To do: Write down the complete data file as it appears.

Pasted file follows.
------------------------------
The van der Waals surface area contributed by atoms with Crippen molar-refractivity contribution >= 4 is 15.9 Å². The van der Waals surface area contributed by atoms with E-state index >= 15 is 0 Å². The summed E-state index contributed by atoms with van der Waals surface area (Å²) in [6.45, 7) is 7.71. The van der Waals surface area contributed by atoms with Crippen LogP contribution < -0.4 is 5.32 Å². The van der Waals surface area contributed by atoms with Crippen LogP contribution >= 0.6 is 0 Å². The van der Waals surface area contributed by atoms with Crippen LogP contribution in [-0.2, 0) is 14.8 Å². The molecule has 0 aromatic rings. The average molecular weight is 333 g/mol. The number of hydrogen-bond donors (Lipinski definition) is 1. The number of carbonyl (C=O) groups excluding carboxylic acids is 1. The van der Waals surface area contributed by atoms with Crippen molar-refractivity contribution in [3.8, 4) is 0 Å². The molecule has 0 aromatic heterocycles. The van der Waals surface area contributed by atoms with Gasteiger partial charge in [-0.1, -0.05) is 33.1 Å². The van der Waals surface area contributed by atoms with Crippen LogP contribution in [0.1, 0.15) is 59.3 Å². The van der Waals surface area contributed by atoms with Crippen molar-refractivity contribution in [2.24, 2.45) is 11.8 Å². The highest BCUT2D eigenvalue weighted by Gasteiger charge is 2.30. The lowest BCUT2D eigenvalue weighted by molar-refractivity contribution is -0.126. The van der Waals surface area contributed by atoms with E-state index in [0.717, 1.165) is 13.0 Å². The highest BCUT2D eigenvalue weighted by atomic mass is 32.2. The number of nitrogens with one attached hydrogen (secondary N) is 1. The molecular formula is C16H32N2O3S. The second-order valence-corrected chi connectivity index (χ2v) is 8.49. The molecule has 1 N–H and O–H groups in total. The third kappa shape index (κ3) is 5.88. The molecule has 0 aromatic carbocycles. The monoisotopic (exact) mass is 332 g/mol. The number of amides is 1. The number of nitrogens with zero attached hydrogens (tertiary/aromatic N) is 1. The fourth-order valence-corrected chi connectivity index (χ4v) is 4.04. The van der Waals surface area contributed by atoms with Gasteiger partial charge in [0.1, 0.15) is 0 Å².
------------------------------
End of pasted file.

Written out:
The van der Waals surface area contributed by atoms with Crippen molar-refractivity contribution >= 4 is 15.9 Å². The van der Waals surface area contributed by atoms with E-state index >= 15 is 0 Å². The summed E-state index contributed by atoms with van der Waals surface area (Å²) in [6.45, 7) is 7.71. The van der Waals surface area contributed by atoms with Crippen LogP contribution < -0.4 is 5.32 Å². The van der Waals surface area contributed by atoms with Crippen LogP contribution >= 0.6 is 0 Å². The van der Waals surface area contributed by atoms with Crippen LogP contribution in [-0.2, 0) is 14.8 Å². The molecule has 0 aromatic rings. The average molecular weight is 333 g/mol. The number of hydrogen-bond donors (Lipinski definition) is 1. The number of carbonyl (C=O) groups excluding carboxylic acids is 1. The van der Waals surface area contributed by atoms with Crippen molar-refractivity contribution in [3.8, 4) is 0 Å². The molecule has 0 aromatic heterocycles. The van der Waals surface area contributed by atoms with Gasteiger partial charge in [-0.1, -0.05) is 33.1 Å². The van der Waals surface area contributed by atoms with Crippen LogP contribution in [0.1, 0.15) is 59.3 Å². The van der Waals surface area contributed by atoms with Crippen molar-refractivity contribution in [2.24, 2.45) is 11.8 Å². The highest BCUT2D eigenvalue weighted by Gasteiger charge is 2.30. The lowest BCUT2D eigenvalue weighted by molar-refractivity contribution is -0.126. The van der Waals surface area contributed by atoms with E-state index in [0.717, 1.165) is 13.0 Å². The highest BCUT2D eigenvalue weighted by atomic mass is 32.2. The number of nitrogens with one attached hydrogen (secondary N) is 1. The molecular formula is C16H32N2O3S. The second-order valence-corrected chi connectivity index (χ2v) is 8.49. The molecule has 1 N–H and O–H groups in total. The third kappa shape index (κ3) is 5.88. The molecule has 0 aromatic carbocycles. The monoisotopic (exact) mass is 332 g/mol. The number of amides is 1. The number of nitrogens with zero attached hydrogens (tertiary/aromatic N) is 1. The fourth-order valence-corrected chi connectivity index (χ4v) is 4.04. The van der Waals surface area contributed by atoms with Gasteiger partial charge in [0.1, 0.15) is 0 Å².